T Nation

IRAs: How to Make Them Grow?


Okay, here's the story: I started an IRA in 1998 with $2000. It is now $1993.88. It never got over $3000. I have not added anything to it over the years because I haven't had any extra money to add. I also haven't paid attention to it because that's the way I set it up. I didn't want to pay attention to it, I just wanted it to grow. Now that I'm older and smarter and want to pay attention, how do I make it grow?


Add more money every year. Don't count on the stocks themselves providing a great return.


That is obvious. What I want to know is the best way to invest my money in my IRA to get the most growth.


yeah to get some decent profit, you should add some money. I have $7000 right now in a mutual fund (for retirement purposes) and am going to add more when I can every so often. I know it's different from an IRA, but still... admittedly I'm not the very knowledgeable on all this, so I'm interested in some tips as well.


i clicked this thread thinking it was a recruitment drive for the Irish Terrorist group....


And it looks like I can't change anything online since this isn't an "employer sponsored" account. Anything I do I have to do in writing or phone. Screw that. Might as well pull it and move it to e*trade or somewhere I can do stuff online.


Higher quality funds generally yield better returns, but they also require a larger investment. My IRA was about 14K in Vanguard's Super executive deluxe package or whatever it was called.

Otherwise, I think the key for most IRA's is patience, sad to say.


IRA's in U.S. assets are bad investments for retirement. By the time you retire your IRA will have lost most of it's purchasing power. Precious metals, Swiss Frank, Australian/Canadian Dollar, Yen, other Asian currencies, Energy, Miners, Agriculture, are all better investments for retirement security.


LOL, if I could answer that question with any degree of certainty, I would never have to work a day in my life again.

And 10 years ago the answer would be completely different than today.

You will lose anywhere from 10-40% if you withdraw this money now just in taxes.

If you are going to roll it over, look into, and roll it into a ROTH. Otherwise, just leave the 2k where it is, and forget about it for the next 30 years. Don't continue to contribute to it. Start a different savings plan.


Do you work in the real world yet, or are you still in college?

Because your perspective screams "limited exposure" to what you are speaking on.

Also LOL that some rando internet poster can predict what the markets are going to do over the next 30 years. Who are you? Brother Chris?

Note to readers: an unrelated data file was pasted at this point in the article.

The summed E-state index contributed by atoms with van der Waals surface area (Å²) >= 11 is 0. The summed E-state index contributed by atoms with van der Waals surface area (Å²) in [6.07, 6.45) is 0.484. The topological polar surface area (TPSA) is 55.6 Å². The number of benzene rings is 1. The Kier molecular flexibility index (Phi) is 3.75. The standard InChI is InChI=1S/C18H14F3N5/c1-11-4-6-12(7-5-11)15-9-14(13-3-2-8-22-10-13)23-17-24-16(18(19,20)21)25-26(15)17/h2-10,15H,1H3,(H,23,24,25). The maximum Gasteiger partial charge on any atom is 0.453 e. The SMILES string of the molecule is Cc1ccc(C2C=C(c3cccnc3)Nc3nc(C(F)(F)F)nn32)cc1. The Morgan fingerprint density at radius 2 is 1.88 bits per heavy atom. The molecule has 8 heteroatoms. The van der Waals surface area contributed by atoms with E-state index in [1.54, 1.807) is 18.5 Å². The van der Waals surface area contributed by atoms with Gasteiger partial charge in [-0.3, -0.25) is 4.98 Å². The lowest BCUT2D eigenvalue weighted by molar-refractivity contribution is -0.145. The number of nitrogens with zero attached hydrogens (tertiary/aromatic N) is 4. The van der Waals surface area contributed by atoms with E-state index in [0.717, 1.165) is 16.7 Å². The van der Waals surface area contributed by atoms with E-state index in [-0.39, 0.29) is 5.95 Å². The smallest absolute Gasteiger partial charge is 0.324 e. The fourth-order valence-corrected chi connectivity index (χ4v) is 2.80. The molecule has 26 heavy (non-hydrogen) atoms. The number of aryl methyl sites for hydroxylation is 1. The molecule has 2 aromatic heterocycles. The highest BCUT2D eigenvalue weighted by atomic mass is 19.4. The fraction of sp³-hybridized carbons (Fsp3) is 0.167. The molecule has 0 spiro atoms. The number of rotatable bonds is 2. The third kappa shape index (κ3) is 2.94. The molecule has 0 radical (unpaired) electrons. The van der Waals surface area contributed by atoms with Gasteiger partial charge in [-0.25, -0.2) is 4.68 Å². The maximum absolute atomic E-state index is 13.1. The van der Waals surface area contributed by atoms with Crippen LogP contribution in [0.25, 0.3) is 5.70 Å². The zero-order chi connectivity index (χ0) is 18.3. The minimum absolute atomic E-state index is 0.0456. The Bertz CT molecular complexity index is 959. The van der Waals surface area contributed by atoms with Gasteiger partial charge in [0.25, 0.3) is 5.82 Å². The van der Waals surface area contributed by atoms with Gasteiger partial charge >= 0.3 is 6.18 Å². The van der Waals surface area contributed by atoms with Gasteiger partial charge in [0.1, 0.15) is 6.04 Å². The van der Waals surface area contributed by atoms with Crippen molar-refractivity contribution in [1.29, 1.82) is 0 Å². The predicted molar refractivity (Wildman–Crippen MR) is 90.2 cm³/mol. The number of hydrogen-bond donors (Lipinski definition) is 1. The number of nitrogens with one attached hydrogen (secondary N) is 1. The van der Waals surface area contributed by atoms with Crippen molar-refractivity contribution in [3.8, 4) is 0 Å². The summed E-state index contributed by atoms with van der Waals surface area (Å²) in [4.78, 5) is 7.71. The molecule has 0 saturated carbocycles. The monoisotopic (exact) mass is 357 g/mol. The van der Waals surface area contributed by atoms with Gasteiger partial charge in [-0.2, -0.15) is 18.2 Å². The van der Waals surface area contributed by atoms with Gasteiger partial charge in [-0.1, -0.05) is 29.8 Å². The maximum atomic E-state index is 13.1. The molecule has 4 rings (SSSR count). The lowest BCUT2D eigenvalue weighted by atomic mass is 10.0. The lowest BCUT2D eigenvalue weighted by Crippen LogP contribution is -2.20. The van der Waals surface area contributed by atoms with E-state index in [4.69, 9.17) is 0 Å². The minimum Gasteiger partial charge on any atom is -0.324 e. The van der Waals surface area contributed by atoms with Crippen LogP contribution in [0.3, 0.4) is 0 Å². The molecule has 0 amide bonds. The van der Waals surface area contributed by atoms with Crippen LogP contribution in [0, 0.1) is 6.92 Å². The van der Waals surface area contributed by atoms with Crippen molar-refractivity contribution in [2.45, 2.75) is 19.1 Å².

This is Grneyes. I meant roll it over. Move it to a different investment company so I could do stuff with it online instead of by snail mail and by phone. Isn't there a penalty when you change over to a ROTH from a mutual fund?

IH and I are going to see X-Men now. Will be back later.


This IRA only has one option? If so it must be set up with a mutual fund, not a broker. I say dump whoever it is, roll it over to Schwab or Etrade where you have tons of options.

I think, long term, energy is a good bet. How about a Vangard or Fidelity energy fund? We have an aging US demographic, how about a good Healthcare mutual fund?


I've got like 500 grand! YOU LOOOOOOOSE! HAHAHAHAHA

Now I'm just going to sit back and hope Jewbacca doesn't post.


I just use Vanguard.


Yaaay Beans is here. OK CB, what is a good start for a 22 year-old with all this shit?

I just looked at my Vanguard... I actually have $2,900 just sitting there in a Prime Money Market Fund (which isn't going to grow), and then $5000 in a growth mutual fund.


You're ahead of the curve.

A good start involves:

1) Thinking in terms of "my career" and not "my job"
2) Learning how to save 10% or more of your income
3) Living within your means (yes this means NOT buying the fucking infinity while living with mom and dad, but getting a shit apartment, a civic and saving for a HOME.)
4) Understanding that your 401k & IRA are long term, and not chasing the market. If you are young, and can handle risk, go aggressive, once you hit 40, start pulling back to more moderate approaches. And once your an old man, just look to hedge inflation.

But that 7k you have is a good start. Very good. Don't fuck it up by taking from it for stupid shit.


I believe you just pay the tax on the income either now or spread over 3 years, but don't quote me on that. I'm not 100% about it.


Yeah, that's what I was thinking. I already have a savings account and stocks through e*trade so I figured I would stay with them.